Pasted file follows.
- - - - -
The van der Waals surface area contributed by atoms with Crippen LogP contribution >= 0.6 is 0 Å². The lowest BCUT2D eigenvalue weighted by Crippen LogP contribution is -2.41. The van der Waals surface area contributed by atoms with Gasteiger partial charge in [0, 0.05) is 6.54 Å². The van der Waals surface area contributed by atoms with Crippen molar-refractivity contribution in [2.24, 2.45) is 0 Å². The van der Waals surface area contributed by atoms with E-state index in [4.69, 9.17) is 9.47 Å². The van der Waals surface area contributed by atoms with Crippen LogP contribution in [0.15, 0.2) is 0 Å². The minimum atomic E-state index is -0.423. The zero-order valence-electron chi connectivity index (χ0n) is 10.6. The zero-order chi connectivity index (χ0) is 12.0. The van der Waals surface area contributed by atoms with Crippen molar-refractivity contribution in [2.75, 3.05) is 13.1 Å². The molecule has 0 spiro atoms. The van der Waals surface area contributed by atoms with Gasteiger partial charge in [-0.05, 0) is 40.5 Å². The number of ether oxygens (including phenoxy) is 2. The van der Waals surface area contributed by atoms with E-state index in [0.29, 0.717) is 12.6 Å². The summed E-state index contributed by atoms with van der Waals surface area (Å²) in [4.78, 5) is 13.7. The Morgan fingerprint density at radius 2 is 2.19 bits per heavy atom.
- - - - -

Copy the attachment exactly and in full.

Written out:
The van der Waals surface area contributed by atoms with Crippen LogP contribution >= 0.6 is 0 Å². The lowest BCUT2D eigenvalue weighted by Crippen LogP contribution is -2.41. The van der Waals surface area contributed by atoms with Gasteiger partial charge in [0, 0.05) is 6.54 Å². The van der Waals surface area contributed by atoms with Crippen molar-refractivity contribution in [2.24, 2.45) is 0 Å². The van der Waals surface area contributed by atoms with E-state index in [4.69, 9.17) is 9.47 Å². The van der Waals surface area contributed by atoms with Crippen LogP contribution in [0.15, 0.2) is 0 Å². The minimum atomic E-state index is -0.423. The zero-order valence-electron chi connectivity index (χ0n) is 10.6. The zero-order chi connectivity index (χ0) is 12.0. The van der Waals surface area contributed by atoms with Crippen molar-refractivity contribution in [2.75, 3.05) is 13.1 Å². The molecule has 0 spiro atoms. The van der Waals surface area contributed by atoms with Gasteiger partial charge in [-0.05, 0) is 40.5 Å². The number of ether oxygens (including phenoxy) is 2. The van der Waals surface area contributed by atoms with E-state index in [0.29, 0.717) is 12.6 Å². The summed E-state index contributed by atoms with van der Waals surface area (Å²) in [4.78, 5) is 13.7. The Morgan fingerprint density at radius 2 is 2.19 bits per heavy atom.